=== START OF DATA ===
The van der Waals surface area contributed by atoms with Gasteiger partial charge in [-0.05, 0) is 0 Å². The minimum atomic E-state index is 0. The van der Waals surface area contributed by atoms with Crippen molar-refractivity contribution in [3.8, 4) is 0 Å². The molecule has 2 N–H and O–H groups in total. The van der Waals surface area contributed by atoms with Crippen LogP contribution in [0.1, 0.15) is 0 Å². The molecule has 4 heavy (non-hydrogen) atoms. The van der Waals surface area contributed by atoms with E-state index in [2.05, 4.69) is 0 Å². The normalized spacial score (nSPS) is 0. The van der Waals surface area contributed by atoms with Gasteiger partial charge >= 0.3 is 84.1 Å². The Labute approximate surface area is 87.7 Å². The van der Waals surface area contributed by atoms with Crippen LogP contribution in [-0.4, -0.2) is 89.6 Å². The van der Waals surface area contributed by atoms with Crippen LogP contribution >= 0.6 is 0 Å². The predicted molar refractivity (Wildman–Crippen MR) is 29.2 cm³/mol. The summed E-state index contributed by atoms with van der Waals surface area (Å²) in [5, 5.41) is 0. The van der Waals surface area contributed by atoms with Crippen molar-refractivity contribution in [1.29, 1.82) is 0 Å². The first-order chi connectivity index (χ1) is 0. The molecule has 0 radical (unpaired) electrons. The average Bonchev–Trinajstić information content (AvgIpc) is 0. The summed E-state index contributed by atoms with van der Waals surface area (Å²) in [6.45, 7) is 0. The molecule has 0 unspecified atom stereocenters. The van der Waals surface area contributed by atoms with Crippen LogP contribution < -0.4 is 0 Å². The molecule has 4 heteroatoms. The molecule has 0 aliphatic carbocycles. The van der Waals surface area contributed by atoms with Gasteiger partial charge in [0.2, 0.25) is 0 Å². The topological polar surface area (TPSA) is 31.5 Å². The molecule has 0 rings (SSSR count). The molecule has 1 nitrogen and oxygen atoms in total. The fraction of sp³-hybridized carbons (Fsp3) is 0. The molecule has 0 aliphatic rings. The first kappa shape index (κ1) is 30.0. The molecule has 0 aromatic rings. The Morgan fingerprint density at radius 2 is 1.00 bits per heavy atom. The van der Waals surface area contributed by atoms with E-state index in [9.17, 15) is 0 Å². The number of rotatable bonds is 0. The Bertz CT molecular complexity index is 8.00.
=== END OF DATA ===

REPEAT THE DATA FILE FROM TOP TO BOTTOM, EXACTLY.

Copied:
The van der Waals surface area contributed by atoms with Gasteiger partial charge in [-0.05, 0) is 0 Å². The minimum atomic E-state index is 0. The van der Waals surface area contributed by atoms with Crippen molar-refractivity contribution in [3.8, 4) is 0 Å². The molecule has 2 N–H and O–H groups in total. The van der Waals surface area contributed by atoms with Crippen LogP contribution in [0.1, 0.15) is 0 Å². The molecule has 4 heavy (non-hydrogen) atoms. The van der Waals surface area contributed by atoms with E-state index in [2.05, 4.69) is 0 Å². The normalized spacial score (nSPS) is 0. The van der Waals surface area contributed by atoms with Gasteiger partial charge >= 0.3 is 84.1 Å². The Labute approximate surface area is 87.7 Å². The van der Waals surface area contributed by atoms with Crippen LogP contribution in [-0.4, -0.2) is 89.6 Å². The van der Waals surface area contributed by atoms with Crippen LogP contribution >= 0.6 is 0 Å². The predicted molar refractivity (Wildman–Crippen MR) is 29.2 cm³/mol. The summed E-state index contributed by atoms with van der Waals surface area (Å²) in [5, 5.41) is 0. The van der Waals surface area contributed by atoms with Crippen molar-refractivity contribution in [1.29, 1.82) is 0 Å². The first-order chi connectivity index (χ1) is 0. The molecule has 0 radical (unpaired) electrons. The average Bonchev–Trinajstić information content (AvgIpc) is 0. The summed E-state index contributed by atoms with van der Waals surface area (Å²) in [6.45, 7) is 0. The molecule has 0 unspecified atom stereocenters. The van der Waals surface area contributed by atoms with Crippen LogP contribution < -0.4 is 0 Å². The molecule has 4 heteroatoms. The molecule has 0 aliphatic carbocycles. The van der Waals surface area contributed by atoms with Gasteiger partial charge in [0.2, 0.25) is 0 Å². The topological polar surface area (TPSA) is 31.5 Å². The molecule has 0 rings (SSSR count). The molecule has 1 nitrogen and oxygen atoms in total. The fraction of sp³-hybridized carbons (Fsp3) is 0. The molecule has 0 aliphatic rings. The first kappa shape index (κ1) is 30.0. The molecule has 0 aromatic rings. The Morgan fingerprint density at radius 2 is 1.00 bits per heavy atom. The van der Waals surface area contributed by atoms with E-state index in [9.17, 15) is 0 Å². The number of rotatable bonds is 0. The Bertz CT molecular complexity index is 8.00.